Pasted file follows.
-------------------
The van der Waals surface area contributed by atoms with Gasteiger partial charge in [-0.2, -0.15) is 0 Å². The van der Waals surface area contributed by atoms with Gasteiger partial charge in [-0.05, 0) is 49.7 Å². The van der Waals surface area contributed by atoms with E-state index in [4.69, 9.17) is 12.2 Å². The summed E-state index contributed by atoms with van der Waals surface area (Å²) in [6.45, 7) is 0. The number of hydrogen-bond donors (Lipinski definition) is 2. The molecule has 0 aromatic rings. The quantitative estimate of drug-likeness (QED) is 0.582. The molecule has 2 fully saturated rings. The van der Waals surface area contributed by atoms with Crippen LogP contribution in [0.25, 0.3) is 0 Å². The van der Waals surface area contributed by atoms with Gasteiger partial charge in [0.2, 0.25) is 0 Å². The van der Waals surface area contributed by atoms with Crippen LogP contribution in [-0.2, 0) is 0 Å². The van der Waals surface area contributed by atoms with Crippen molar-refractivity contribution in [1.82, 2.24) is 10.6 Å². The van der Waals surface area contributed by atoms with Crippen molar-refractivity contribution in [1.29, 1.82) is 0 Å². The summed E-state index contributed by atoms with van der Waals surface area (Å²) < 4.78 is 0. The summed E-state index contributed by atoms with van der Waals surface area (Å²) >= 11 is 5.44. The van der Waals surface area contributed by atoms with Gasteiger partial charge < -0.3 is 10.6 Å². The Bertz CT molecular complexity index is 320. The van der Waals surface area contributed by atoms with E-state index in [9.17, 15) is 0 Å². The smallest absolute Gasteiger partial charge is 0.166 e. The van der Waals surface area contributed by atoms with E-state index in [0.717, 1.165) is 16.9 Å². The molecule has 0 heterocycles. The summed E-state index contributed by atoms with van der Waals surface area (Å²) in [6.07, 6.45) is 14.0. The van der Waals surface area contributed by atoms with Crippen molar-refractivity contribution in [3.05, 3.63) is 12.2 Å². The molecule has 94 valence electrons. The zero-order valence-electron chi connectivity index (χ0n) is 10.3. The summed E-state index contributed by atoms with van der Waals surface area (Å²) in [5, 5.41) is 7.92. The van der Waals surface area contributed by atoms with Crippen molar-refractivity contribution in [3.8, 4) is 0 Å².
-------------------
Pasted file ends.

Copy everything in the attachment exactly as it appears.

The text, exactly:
The van der Waals surface area contributed by atoms with Gasteiger partial charge in [-0.2, -0.15) is 0 Å². The van der Waals surface area contributed by atoms with Gasteiger partial charge in [-0.05, 0) is 49.7 Å². The van der Waals surface area contributed by atoms with E-state index in [4.69, 9.17) is 12.2 Å². The summed E-state index contributed by atoms with van der Waals surface area (Å²) in [6.45, 7) is 0. The number of hydrogen-bond donors (Lipinski definition) is 2. The molecule has 0 aromatic rings. The quantitative estimate of drug-likeness (QED) is 0.582. The molecule has 2 fully saturated rings. The van der Waals surface area contributed by atoms with Crippen LogP contribution in [0.25, 0.3) is 0 Å². The van der Waals surface area contributed by atoms with Gasteiger partial charge in [0.2, 0.25) is 0 Å². The van der Waals surface area contributed by atoms with Crippen LogP contribution in [-0.2, 0) is 0 Å². The van der Waals surface area contributed by atoms with Crippen molar-refractivity contribution in [1.82, 2.24) is 10.6 Å². The van der Waals surface area contributed by atoms with Crippen molar-refractivity contribution in [1.29, 1.82) is 0 Å². The summed E-state index contributed by atoms with van der Waals surface area (Å²) < 4.78 is 0. The summed E-state index contributed by atoms with van der Waals surface area (Å²) >= 11 is 5.44. The van der Waals surface area contributed by atoms with Gasteiger partial charge < -0.3 is 10.6 Å². The Bertz CT molecular complexity index is 320. The van der Waals surface area contributed by atoms with E-state index in [9.17, 15) is 0 Å². The smallest absolute Gasteiger partial charge is 0.166 e. The van der Waals surface area contributed by atoms with E-state index in [0.717, 1.165) is 16.9 Å². The molecule has 0 heterocycles. The summed E-state index contributed by atoms with van der Waals surface area (Å²) in [6.07, 6.45) is 14.0. The van der Waals surface area contributed by atoms with Crippen molar-refractivity contribution in [3.05, 3.63) is 12.2 Å². The molecule has 94 valence electrons. The zero-order valence-electron chi connectivity index (χ0n) is 10.3. The summed E-state index contributed by atoms with van der Waals surface area (Å²) in [5, 5.41) is 7.92. The van der Waals surface area contributed by atoms with Crippen molar-refractivity contribution in [3.8, 4) is 0 Å².